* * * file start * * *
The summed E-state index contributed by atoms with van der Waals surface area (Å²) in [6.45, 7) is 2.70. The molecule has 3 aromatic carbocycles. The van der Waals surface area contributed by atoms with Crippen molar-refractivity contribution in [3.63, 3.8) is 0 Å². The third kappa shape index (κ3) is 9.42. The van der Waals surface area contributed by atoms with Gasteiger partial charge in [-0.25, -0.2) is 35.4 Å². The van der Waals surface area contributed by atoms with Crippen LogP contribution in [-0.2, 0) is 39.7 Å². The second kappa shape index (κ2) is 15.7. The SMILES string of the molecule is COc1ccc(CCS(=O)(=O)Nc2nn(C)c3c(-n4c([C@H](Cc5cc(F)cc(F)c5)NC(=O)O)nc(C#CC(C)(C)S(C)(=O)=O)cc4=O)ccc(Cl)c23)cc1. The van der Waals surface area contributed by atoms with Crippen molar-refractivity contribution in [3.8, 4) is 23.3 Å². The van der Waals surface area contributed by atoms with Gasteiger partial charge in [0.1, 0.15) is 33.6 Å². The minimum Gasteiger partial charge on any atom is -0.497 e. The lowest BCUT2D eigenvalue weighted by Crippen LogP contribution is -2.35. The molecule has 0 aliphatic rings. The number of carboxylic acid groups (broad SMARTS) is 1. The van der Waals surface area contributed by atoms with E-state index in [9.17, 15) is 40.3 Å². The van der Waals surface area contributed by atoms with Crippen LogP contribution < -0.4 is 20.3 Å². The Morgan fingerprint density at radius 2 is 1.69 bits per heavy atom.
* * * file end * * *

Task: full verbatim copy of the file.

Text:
The summed E-state index contributed by atoms with van der Waals surface area (Å²) in [6.45, 7) is 2.70. The molecule has 3 aromatic carbocycles. The van der Waals surface area contributed by atoms with Crippen molar-refractivity contribution in [3.63, 3.8) is 0 Å². The third kappa shape index (κ3) is 9.42. The van der Waals surface area contributed by atoms with Gasteiger partial charge in [-0.25, -0.2) is 35.4 Å². The van der Waals surface area contributed by atoms with Crippen LogP contribution in [-0.2, 0) is 39.7 Å². The second kappa shape index (κ2) is 15.7. The SMILES string of the molecule is COc1ccc(CCS(=O)(=O)Nc2nn(C)c3c(-n4c([C@H](Cc5cc(F)cc(F)c5)NC(=O)O)nc(C#CC(C)(C)S(C)(=O)=O)cc4=O)ccc(Cl)c23)cc1. The van der Waals surface area contributed by atoms with Crippen molar-refractivity contribution in [3.8, 4) is 23.3 Å². The van der Waals surface area contributed by atoms with Gasteiger partial charge in [0.1, 0.15) is 33.6 Å². The minimum Gasteiger partial charge on any atom is -0.497 e. The lowest BCUT2D eigenvalue weighted by Crippen LogP contribution is -2.35. The molecule has 0 aliphatic rings. The number of carboxylic acid groups (broad SMARTS) is 1. The van der Waals surface area contributed by atoms with E-state index in [9.17, 15) is 40.3 Å². The van der Waals surface area contributed by atoms with Crippen LogP contribution < -0.4 is 20.3 Å². The Morgan fingerprint density at radius 2 is 1.69 bits per heavy atom.